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  46. What is a Concept, That a Person May Grasp It?Ray Jackendoff - 1989 - Mind and Language 4 (1-2):68-102.
  47.  5
    X‐Rays as Evidence in German Orthopedic Surgery, 1895–1900.Andrew Warwick - 2005 - Isis 96 (1):1-24.
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  48.  7
    Maddy Coy : Prostitution, Harm and Gender Inequality: Theory, Research and Policy: Ashgate, Surrey, 2012.Judith Evans - 2014 - International Journal for the Semiotics of Law - Revue Internationale de Sémiotique Juridique 27 (1):197-204.
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  49.  42
    Bourgeois, Bolshevist or Anarchist?: The Reception of Wittgenstein's Philosophy of Mathematics.Ray Monk - 2007 - In Guy Kahane, Edward Kanterian & Oskari Kuusela (eds.), Wittgenstein and His Interpreters: Essays in Memory of Gordon Baker. Blackwell.
    Introduction 1. Perspectives on Wittgenstein: An Intermittently Opinionated Survey: Hans-Johann Glock. 2. Wittgenstein's Method: Ridding People of Philosophical Prejudices: Katherine Morris. 3. Gordon Baker's Late Interpretation of Wittgenstein: P. M. S. Hacker. 4. The Interpretation of the Philosophical Investigations: Style, Therapy, Nachlass: Alois Pichler. 5. Ways of Reading Wittgenstein: Observations on Certain Uses of the Word 'Metaphysics': Joachim Schulte. 6. Metaphysical/Everyday Use: A Note on a Late Paper by Gordon Baker: Hilary Putnam. 7. Wittgenstein and Transcendental Idealism: A. W. Moore. (...)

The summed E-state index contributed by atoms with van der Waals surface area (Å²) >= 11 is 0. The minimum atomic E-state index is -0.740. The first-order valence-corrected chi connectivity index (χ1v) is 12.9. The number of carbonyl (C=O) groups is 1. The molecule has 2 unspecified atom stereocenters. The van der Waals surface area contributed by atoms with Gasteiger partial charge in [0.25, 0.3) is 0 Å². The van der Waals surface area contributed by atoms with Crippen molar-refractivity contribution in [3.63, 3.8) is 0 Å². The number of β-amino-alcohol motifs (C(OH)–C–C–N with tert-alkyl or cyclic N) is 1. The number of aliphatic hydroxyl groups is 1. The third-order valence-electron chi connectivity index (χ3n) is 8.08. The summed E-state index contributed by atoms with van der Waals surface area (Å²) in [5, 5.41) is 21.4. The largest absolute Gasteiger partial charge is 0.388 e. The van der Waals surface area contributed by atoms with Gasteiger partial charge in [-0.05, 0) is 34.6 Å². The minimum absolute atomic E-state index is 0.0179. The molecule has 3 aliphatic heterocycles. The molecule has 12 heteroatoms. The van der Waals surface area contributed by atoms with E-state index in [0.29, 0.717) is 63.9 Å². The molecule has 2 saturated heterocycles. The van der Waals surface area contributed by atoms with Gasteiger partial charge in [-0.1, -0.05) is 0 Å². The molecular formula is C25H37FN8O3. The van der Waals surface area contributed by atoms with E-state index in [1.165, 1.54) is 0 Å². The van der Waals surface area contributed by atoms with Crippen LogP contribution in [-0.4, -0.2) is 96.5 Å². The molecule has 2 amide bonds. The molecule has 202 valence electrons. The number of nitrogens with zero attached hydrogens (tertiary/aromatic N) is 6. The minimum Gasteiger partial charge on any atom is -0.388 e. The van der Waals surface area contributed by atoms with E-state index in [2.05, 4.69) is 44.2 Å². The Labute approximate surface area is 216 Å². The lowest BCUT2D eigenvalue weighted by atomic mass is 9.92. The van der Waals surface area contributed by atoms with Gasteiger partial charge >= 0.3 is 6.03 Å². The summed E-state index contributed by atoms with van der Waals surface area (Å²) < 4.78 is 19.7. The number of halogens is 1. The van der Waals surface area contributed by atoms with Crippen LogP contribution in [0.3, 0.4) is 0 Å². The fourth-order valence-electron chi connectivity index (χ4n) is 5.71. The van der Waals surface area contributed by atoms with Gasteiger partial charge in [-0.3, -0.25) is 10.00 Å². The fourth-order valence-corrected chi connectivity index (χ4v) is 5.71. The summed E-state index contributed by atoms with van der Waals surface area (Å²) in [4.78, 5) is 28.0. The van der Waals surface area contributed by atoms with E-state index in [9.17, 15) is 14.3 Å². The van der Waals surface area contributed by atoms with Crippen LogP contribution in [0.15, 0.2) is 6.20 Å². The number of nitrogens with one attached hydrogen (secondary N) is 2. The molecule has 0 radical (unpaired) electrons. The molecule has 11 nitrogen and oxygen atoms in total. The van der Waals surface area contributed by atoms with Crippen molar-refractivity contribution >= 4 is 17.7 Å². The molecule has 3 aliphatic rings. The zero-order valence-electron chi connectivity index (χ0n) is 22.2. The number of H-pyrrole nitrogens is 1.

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  50.  19
    How Language Helps Us Think.Ray Jackendoff - 1996 - Pragmatics and Cognition 4 (1):1-34.
    On formal and empirical grounds, the overt form of language cannot be the vehicle that the mind uses for reasoning. Nevertheless, we most frequently experience our thought as "inner speech". It is argued that inner speech aids thought by providing a "handle " for attention, making it possible to pay attention to relational and abstract aspects of thought, and thereby to process them with greater richness. Organisms lacking language have no modality of experience that provides comparable articulation of thought; hence (...)